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Miter Saw -- a woodworker's friend?

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Forum topic by Dan Corbin posted 07-01-2012 10:50 PM 3056 views 0 times favorited 28 replies Add to Favorites Watch
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Dan Corbin

57 posts in 880 days


07-01-2012 10:50 PM

Topic tags/keywords: jig question tablesaw miter saw sled

Or a pointless tool?

I’ve been seeing a bunch of tablesaw sleds posted in the projects of this site (my favorite thus far is the Miter Sled by sedcokid), and they look not only safer to use than a compound miter saw, but also a lot more versatile!

So, do any of you have a compound miter saw, and do you find it useful at all? Or should I rather invest my money into a better table saw and a few good sleds?

-- ~ Dan, North Carolina, http://www.facebook.com/torahanjyuu/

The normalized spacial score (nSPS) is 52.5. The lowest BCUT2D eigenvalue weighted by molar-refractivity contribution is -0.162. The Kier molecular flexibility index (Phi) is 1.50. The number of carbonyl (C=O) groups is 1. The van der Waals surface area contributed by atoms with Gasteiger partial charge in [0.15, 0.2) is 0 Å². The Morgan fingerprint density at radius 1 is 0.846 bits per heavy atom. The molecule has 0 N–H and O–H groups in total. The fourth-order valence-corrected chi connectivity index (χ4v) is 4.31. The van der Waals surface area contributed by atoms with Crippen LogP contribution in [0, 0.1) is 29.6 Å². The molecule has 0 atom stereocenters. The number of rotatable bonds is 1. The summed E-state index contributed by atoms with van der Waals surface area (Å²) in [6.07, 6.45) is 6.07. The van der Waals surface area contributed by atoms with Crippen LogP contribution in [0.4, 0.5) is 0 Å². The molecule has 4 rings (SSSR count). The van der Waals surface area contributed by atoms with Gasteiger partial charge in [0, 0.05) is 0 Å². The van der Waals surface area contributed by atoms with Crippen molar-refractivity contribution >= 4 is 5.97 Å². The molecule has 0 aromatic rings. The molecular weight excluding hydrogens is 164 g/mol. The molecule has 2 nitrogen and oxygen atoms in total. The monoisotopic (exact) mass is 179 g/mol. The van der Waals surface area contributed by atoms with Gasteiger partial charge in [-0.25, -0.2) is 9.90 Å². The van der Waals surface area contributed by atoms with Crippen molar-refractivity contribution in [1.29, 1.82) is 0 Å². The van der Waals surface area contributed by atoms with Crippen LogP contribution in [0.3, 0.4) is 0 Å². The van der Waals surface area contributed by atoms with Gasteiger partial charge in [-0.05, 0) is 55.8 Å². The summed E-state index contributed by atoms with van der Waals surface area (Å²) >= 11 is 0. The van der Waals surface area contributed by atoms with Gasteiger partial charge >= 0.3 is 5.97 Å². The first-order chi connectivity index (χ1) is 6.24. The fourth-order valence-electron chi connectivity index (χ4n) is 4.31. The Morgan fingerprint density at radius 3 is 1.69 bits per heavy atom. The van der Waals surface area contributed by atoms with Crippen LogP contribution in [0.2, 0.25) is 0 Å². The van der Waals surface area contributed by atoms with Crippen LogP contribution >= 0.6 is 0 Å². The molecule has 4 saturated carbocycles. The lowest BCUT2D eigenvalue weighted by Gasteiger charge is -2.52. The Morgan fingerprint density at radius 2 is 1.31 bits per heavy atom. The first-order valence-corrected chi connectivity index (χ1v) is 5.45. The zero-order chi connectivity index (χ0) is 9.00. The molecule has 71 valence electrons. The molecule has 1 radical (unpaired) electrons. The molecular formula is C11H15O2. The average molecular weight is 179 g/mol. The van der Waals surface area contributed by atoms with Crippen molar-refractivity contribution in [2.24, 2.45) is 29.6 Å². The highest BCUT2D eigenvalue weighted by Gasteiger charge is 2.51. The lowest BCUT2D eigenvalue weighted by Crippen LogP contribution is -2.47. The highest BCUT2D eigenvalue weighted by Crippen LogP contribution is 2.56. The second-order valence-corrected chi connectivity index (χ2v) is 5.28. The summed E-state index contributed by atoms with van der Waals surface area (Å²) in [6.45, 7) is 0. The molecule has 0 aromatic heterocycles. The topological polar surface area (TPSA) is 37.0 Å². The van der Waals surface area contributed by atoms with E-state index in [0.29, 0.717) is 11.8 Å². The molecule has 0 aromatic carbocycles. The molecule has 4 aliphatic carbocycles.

28 replies so far

View Loren's profile

Loren

7808 posts in 2365 days


#1 posted 07-01-2012 11:00 PM

For cutting mouldings they are great, both quicker to set
up cuts on than a table saw and easier to visualize and
eyeball cuts on. For making furniture though, you can
totally get by without one. The fancy big ones are
really carpentry tools designed for jobsite use where
their messiness isn’t a problem and their weight/versatility
balance is useful.

An argument can be made however that the table
saw is not really a furniture making machine however
and the band saw, jointer and planer are really where
it’s at. A small, accurate table saw comes in handy
for joinery and in relation to that a miter saw is useful
for crosscutting the larger boards a smaller table saw
doesn’t handle easily.

-- http://lawoodworking.com

View Sawdust4Blood's profile

Sawdust4Blood

360 posts in 1739 days


#2 posted 07-01-2012 11:14 PM

As with all other tools it really depends on the kind of woodworking you do. For long moldings like trimming out the interior of a house, the miter saw is hard to beat. On the other hand, if you spend all your time making small jewelry boxes, you’d probably never want to use one in favor of a sled on the table saw. Mid to large size furniture projects are somewhere in between.

I had both but ended up selling the miter saw because a sled or precision gauge on the table saw was more accurate for the work I do. If I were a trim carpenter in the housing biz, I would have probably made the exact opposite choice

-- Greg, Severn MD